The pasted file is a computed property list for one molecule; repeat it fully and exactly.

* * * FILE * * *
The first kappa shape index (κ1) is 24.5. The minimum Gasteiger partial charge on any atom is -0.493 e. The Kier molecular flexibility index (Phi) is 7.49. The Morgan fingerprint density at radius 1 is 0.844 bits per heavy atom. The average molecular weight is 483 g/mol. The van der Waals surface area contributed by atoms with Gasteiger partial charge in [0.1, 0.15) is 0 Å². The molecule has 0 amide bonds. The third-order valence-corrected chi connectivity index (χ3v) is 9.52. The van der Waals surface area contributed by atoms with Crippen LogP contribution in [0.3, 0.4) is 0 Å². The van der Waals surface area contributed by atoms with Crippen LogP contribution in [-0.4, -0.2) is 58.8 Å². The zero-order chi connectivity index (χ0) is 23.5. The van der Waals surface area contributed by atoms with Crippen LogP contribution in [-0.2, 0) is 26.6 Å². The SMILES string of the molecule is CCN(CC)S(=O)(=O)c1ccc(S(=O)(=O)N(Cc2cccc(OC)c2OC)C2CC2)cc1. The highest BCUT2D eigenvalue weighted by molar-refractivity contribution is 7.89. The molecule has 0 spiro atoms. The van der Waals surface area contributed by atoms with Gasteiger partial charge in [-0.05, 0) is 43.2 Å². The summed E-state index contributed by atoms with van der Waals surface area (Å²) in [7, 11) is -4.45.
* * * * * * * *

The first kappa shape index (κ1) is 24.5. The minimum Gasteiger partial charge on any atom is -0.493 e. The Kier molecular flexibility index (Phi) is 7.49. The Morgan fingerprint density at radius 1 is 0.844 bits per heavy atom. The average molecular weight is 483 g/mol. The van der Waals surface area contributed by atoms with Gasteiger partial charge in [0.1, 0.15) is 0 Å². The molecule has 0 amide bonds. The third-order valence-corrected chi connectivity index (χ3v) is 9.52. The van der Waals surface area contributed by atoms with Crippen LogP contribution in [0.3, 0.4) is 0 Å². The van der Waals surface area contributed by atoms with Crippen LogP contribution in [-0.4, -0.2) is 58.8 Å². The zero-order chi connectivity index (χ0) is 23.5. The van der Waals surface area contributed by atoms with Crippen LogP contribution in [-0.2, 0) is 26.6 Å². The SMILES string of the molecule is CCN(CC)S(=O)(=O)c1ccc(S(=O)(=O)N(Cc2cccc(OC)c2OC)C2CC2)cc1. The highest BCUT2D eigenvalue weighted by molar-refractivity contribution is 7.89. The molecule has 0 spiro atoms. The van der Waals surface area contributed by atoms with Gasteiger partial charge in [-0.05, 0) is 43.2 Å². The summed E-state index contributed by atoms with van der Waals surface area (Å²) in [7, 11) is -4.45.